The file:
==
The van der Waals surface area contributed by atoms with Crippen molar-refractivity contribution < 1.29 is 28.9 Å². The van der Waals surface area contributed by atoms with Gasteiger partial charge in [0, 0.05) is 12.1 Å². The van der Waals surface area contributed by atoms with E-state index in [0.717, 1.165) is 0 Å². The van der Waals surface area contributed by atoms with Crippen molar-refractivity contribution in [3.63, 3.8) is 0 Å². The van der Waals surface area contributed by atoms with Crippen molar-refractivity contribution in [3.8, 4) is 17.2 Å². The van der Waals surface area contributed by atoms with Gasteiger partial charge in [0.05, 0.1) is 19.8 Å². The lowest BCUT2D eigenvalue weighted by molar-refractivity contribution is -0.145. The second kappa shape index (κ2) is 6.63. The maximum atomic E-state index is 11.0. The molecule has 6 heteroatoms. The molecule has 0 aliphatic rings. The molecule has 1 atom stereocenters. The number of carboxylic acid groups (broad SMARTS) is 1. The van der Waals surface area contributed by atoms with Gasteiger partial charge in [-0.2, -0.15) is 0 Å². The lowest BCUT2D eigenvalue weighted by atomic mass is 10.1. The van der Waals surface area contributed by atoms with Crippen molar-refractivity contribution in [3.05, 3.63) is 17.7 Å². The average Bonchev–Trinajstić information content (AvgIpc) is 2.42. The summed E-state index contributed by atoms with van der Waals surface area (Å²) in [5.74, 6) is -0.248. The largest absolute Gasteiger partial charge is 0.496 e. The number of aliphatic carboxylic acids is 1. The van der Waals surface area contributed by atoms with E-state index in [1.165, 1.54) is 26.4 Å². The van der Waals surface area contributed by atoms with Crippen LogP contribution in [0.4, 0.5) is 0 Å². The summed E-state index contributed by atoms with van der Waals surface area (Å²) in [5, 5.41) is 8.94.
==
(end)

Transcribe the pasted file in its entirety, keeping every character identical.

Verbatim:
The van der Waals surface area contributed by atoms with Crippen molar-refractivity contribution < 1.29 is 28.9 Å². The van der Waals surface area contributed by atoms with Gasteiger partial charge in [0, 0.05) is 12.1 Å². The van der Waals surface area contributed by atoms with E-state index in [0.717, 1.165) is 0 Å². The van der Waals surface area contributed by atoms with Crippen molar-refractivity contribution in [3.63, 3.8) is 0 Å². The van der Waals surface area contributed by atoms with Crippen molar-refractivity contribution in [3.8, 4) is 17.2 Å². The van der Waals surface area contributed by atoms with Gasteiger partial charge in [0.05, 0.1) is 19.8 Å². The lowest BCUT2D eigenvalue weighted by molar-refractivity contribution is -0.145. The second kappa shape index (κ2) is 6.63. The maximum atomic E-state index is 11.0. The molecule has 6 heteroatoms. The molecule has 0 aliphatic rings. The molecule has 1 atom stereocenters. The number of carboxylic acid groups (broad SMARTS) is 1. The van der Waals surface area contributed by atoms with Gasteiger partial charge in [-0.2, -0.15) is 0 Å². The lowest BCUT2D eigenvalue weighted by atomic mass is 10.1. The van der Waals surface area contributed by atoms with Crippen molar-refractivity contribution in [3.05, 3.63) is 17.7 Å². The average Bonchev–Trinajstić information content (AvgIpc) is 2.42. The summed E-state index contributed by atoms with van der Waals surface area (Å²) in [5.74, 6) is -0.248. The largest absolute Gasteiger partial charge is 0.496 e. The number of aliphatic carboxylic acids is 1. The van der Waals surface area contributed by atoms with E-state index in [1.165, 1.54) is 26.4 Å². The van der Waals surface area contributed by atoms with Crippen LogP contribution in [0.4, 0.5) is 0 Å². The summed E-state index contributed by atoms with van der Waals surface area (Å²) in [5, 5.41) is 8.94.